Idaho has an upper-boundary estimate of development potential to generate 44,320 GWh/year from 18,076 MW of wind power, and 7,467,000 GWh/year from solar power using 2,061,000 MW of photovoltaics (PV), including 3,224 MW of rooftop photovoltaics, and 1,267,000 MW of concentrated solar power.


The Idaho Transportation Department is the government agency responsible for Idaho's transportation infrastructure, including operations and maintenance as well as planning for future needs. The agency is also responsible for overseeing the disbursement of federal, state, and grant funding for the transportation programs of the state.


: List of state highways in Idaho

Idaho is among the few states in the nation without a major freeway linking its two largest metropolitan areas, Boise in the south and Coeur d'Alene in the north. US-95 links the two ends of the state, but like many other highways in Idaho, it is badly in need of repair and upgrade. In 2007, the Idaho Transportation Department stated the state's highway infrastructure faces a $200 million per year shortfall in maintenance and upgrades. I-84 is the main highway linking the southeast and southwest portions of the state, a long with I-86 and I-15. Major federal aid highways in Idaho:


Major airports include the Boise International Airport serving the southwest region of Idaho, and the Spokane International Airport (in Spokane, Washington), which serves northern Idaho. Other airports with scheduled service are the Pullman-Moscow Regional Airport serving the Palouse; the Lewiston-Nez Perce County Airport, serving the Lewis-Clark Valley and north central and west central Idaho; The Magic Valley Regional Airport in Twin Falls; the Idaho Falls Regional Airport; and the Pocatello Regional Airport.


Idaho is served by three transcontinental railroads. The Burlington Northern Santa Fe (BNSF) connects the Idaho Panhandle with Seattle, Portland, and Spokane to the west, and Minneapolis and Chicago to the east. The BNSF travels through Kootenai, Bonner, and Boundary counties. The Union Pacific Railroad crosses North Idaho entering from Canada through Boundary and Bonner, and proceeding to Spokane. Canadian Pacific Railway uses Union Pacific Railroad tracks in North Idaho carrying products from Alberta to Spokane and Portland, Oregon. Amtrak's Empire Builder crosses northern Idaho, with its only stop being in Sandpoint. Montana Rail Link also operates between Billings, Montana and Sandpoint, Idaho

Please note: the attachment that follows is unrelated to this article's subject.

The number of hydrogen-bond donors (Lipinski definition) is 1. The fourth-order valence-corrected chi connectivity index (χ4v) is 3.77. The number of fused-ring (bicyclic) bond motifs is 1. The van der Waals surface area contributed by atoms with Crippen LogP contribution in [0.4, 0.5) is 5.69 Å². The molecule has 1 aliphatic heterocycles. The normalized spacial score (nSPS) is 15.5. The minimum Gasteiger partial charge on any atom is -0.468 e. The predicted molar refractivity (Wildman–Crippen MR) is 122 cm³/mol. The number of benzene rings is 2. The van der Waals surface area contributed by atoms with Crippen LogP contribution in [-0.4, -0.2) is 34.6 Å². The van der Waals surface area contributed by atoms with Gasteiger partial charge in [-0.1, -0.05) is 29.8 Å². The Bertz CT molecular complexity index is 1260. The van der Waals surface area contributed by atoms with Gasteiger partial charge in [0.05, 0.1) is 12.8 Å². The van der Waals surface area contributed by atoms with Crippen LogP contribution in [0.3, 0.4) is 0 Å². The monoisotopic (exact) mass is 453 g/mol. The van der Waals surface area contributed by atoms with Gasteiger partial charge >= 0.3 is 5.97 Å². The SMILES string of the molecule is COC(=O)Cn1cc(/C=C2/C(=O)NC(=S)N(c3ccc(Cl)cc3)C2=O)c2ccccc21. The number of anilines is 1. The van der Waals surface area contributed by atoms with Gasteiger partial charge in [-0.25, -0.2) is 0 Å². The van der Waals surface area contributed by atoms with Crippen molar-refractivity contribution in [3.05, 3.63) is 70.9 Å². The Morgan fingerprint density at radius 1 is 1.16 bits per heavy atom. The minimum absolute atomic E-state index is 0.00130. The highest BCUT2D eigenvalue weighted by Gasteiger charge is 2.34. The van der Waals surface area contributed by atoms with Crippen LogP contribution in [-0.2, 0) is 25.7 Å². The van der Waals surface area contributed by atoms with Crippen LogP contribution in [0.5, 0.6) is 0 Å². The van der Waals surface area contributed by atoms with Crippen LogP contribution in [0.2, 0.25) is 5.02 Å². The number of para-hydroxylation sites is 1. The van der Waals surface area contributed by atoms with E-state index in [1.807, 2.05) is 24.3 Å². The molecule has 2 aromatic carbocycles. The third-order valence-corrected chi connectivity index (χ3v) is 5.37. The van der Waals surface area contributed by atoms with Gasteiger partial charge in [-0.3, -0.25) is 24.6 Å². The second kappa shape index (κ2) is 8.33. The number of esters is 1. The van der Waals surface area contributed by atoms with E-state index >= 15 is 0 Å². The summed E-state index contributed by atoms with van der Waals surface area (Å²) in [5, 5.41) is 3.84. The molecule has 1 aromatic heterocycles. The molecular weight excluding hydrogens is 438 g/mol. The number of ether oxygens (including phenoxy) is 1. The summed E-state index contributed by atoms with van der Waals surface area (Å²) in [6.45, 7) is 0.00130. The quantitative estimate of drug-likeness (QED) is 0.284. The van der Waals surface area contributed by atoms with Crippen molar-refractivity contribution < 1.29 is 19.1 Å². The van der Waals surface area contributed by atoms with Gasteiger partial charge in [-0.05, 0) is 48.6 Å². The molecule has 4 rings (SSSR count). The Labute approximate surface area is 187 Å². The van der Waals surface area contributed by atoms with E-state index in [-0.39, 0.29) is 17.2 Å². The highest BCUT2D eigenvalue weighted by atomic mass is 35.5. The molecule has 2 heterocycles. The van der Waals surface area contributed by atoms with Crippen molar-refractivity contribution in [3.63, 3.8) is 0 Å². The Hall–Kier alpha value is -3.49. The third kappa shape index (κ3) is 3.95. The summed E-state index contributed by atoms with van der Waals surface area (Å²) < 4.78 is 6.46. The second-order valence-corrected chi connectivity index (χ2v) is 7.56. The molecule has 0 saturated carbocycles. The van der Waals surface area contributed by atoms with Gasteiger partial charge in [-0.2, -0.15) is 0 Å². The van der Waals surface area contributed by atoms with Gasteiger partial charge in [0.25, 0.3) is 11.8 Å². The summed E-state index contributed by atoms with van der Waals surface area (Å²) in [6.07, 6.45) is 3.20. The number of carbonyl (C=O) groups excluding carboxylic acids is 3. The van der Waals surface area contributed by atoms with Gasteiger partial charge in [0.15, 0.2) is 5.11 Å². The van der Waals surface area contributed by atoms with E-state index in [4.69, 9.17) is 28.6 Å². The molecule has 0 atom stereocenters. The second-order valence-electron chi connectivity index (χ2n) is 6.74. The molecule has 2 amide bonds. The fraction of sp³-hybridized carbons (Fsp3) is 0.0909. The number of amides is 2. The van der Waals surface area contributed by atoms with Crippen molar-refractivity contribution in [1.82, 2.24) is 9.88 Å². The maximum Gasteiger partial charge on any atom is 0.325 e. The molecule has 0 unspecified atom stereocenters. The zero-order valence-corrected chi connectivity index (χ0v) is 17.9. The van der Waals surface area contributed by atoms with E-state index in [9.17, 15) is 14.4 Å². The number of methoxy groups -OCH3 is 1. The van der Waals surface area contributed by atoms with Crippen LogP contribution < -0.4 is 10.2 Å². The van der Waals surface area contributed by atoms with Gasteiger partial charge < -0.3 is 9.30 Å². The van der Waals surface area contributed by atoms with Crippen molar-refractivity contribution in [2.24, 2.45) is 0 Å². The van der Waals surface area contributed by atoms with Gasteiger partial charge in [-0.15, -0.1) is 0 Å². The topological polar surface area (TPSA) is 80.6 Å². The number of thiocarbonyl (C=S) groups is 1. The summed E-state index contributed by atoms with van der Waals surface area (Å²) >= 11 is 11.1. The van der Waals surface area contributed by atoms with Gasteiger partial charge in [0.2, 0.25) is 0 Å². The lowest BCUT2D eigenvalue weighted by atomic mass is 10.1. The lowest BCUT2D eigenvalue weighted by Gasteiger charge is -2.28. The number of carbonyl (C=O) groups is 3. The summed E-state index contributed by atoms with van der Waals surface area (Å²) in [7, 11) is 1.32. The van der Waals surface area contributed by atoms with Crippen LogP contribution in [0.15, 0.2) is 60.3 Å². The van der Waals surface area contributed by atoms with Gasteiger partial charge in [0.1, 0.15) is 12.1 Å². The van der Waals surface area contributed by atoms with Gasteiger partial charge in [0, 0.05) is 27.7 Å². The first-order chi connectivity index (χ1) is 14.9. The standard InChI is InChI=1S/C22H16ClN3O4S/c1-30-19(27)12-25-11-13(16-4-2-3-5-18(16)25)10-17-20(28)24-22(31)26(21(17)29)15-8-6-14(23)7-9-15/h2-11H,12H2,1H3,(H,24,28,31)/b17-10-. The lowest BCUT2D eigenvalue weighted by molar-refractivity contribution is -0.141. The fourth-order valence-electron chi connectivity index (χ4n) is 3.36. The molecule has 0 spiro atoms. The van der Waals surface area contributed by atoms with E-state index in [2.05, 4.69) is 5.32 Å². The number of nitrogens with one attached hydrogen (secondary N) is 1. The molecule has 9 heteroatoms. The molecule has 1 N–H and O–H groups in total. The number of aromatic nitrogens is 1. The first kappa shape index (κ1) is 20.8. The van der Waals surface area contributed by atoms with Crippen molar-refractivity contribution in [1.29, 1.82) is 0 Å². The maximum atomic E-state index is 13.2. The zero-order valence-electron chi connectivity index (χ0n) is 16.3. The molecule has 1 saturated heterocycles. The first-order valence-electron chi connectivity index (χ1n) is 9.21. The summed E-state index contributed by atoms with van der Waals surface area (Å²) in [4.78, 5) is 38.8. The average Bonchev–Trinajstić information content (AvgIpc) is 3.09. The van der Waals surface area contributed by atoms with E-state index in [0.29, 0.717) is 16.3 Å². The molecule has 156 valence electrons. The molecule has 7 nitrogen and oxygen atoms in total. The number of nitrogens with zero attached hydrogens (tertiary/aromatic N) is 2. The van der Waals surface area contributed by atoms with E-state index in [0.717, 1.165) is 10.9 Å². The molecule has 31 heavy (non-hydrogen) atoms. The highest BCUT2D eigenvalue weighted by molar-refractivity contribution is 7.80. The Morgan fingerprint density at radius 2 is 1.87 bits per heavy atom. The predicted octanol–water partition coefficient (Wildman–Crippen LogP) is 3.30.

The Union Pacific Railroad also crosses southern Idaho traveling between Portland, Oregon, Green River, Wyoming, and Ogden, Utah and serves Boise, Nampa, Twin Falls, and Pocatello.


The Port of Lewiston is the farthest inland Pacific port on the west coast. A series of dams and locks on the Snake River and Columbia River facilitate barge travel from Lewiston to Portland, where goods are loaded on ocean-going vessels.

Law and government

State constitution

The constitution of Idaho is roughly modeled on the national constitution with several additions. The constitution defines the form and functions of the state government, and may be amended through plebiscite. Notably, the state constitution presently requires the state government to maintain a balanced budget. As result, Idaho has limited debt (construction bonds, etc.).

Idaho Code and Statutes

All of Idaho's state laws are contained in the Idaho Code and Statutes. The code is amended through the legislature with the approval of the governor. Idaho still operates under its original (1889) state constitution.

State government

The constitution of Idaho provides for three branches of government: the executive, legislative and judicial branches. Idaho has a bicameral legislature, elected from 35 legislative districts, each represented by one senator and two representatives.

Since 1946, statewide elected constitutional officers have been elected to four-year terms. They include: Governor, Lieutenant Governor, Secretary of State, Idaho state controller (Auditor before 1994), Treasurer, Attorney General, and Superintendent of Public Instruction.

Last contested in 1966, Inspector of Mines was an original elected constitutional office. Afterward it was an appointed position and ultimately done away with entirely in 1974.

Idaho's government has an alcohol monopoly.

Executive branch

Further information: List of Governors of IdahoFurther information: Lieutenant Governor of IdahoFurther information: Secretary of State of Idaho

The governor of Idaho serves a four-year term, and is elected during what is nationally referred to as midterm elections. As such, the governor is not elected in the same election year as the president of the United States. The current governor is Republican CL "Butch" Otter, who was elected in 2006, and re-elected in 2010 and 2014.

Legislative branch

: Idaho Legislature

Idaho's legislature is part-time. However, the session may be extended if necessary, and often is. Because of this, Idaho's legislators are considered "citizen legislators", meaning their position as a legislator is not their main occupation.

Terms for both the Senate and House of Representatives are two years. Legislative elections occur every even numbered year.

The Idaho Legislature has been continuously controlled by the Republican Party since the late 1950s, although Democratic legislators are routinely elected from Boise, Pocatello, Blaine County and the northern Panhandle.